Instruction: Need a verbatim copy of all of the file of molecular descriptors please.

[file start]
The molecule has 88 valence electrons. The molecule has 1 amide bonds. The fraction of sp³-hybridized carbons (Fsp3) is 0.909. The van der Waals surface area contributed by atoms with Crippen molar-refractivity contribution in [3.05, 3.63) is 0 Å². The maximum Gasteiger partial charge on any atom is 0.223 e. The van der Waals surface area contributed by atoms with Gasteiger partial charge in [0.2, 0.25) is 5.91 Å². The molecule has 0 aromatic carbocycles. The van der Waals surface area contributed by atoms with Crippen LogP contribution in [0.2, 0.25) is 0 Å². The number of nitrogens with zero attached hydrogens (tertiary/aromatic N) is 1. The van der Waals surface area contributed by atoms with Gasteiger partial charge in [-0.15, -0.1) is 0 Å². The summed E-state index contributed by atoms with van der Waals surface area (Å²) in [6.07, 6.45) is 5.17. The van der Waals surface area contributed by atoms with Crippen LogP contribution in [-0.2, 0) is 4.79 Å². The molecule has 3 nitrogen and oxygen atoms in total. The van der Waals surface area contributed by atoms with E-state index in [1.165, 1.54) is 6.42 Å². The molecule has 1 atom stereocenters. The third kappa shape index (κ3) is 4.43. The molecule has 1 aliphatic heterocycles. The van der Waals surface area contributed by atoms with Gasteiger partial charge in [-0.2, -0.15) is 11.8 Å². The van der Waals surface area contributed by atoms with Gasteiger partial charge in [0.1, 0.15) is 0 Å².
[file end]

The molecule has 88 valence electrons. The molecule has 1 amide bonds. The fraction of sp³-hybridized carbons (Fsp3) is 0.909. The van der Waals surface area contributed by atoms with Crippen molar-refractivity contribution in [3.05, 3.63) is 0 Å². The maximum Gasteiger partial charge on any atom is 0.223 e. The van der Waals surface area contributed by atoms with Gasteiger partial charge in [0.2, 0.25) is 5.91 Å². The molecule has 0 aromatic carbocycles. The van der Waals surface area contributed by atoms with Crippen LogP contribution in [0.2, 0.25) is 0 Å². The number of nitrogens with zero attached hydrogens (tertiary/aromatic N) is 1. The van der Waals surface area contributed by atoms with Gasteiger partial charge in [-0.15, -0.1) is 0 Å². The summed E-state index contributed by atoms with van der Waals surface area (Å²) in [6.07, 6.45) is 5.17. The van der Waals surface area contributed by atoms with Crippen LogP contribution in [-0.2, 0) is 4.79 Å². The molecule has 3 nitrogen and oxygen atoms in total. The van der Waals surface area contributed by atoms with E-state index in [1.165, 1.54) is 6.42 Å². The molecule has 1 atom stereocenters. The third kappa shape index (κ3) is 4.43. The molecule has 1 aliphatic heterocycles. The van der Waals surface area contributed by atoms with Gasteiger partial charge in [-0.2, -0.15) is 11.8 Å². The van der Waals surface area contributed by atoms with Gasteiger partial charge in [0.1, 0.15) is 0 Å².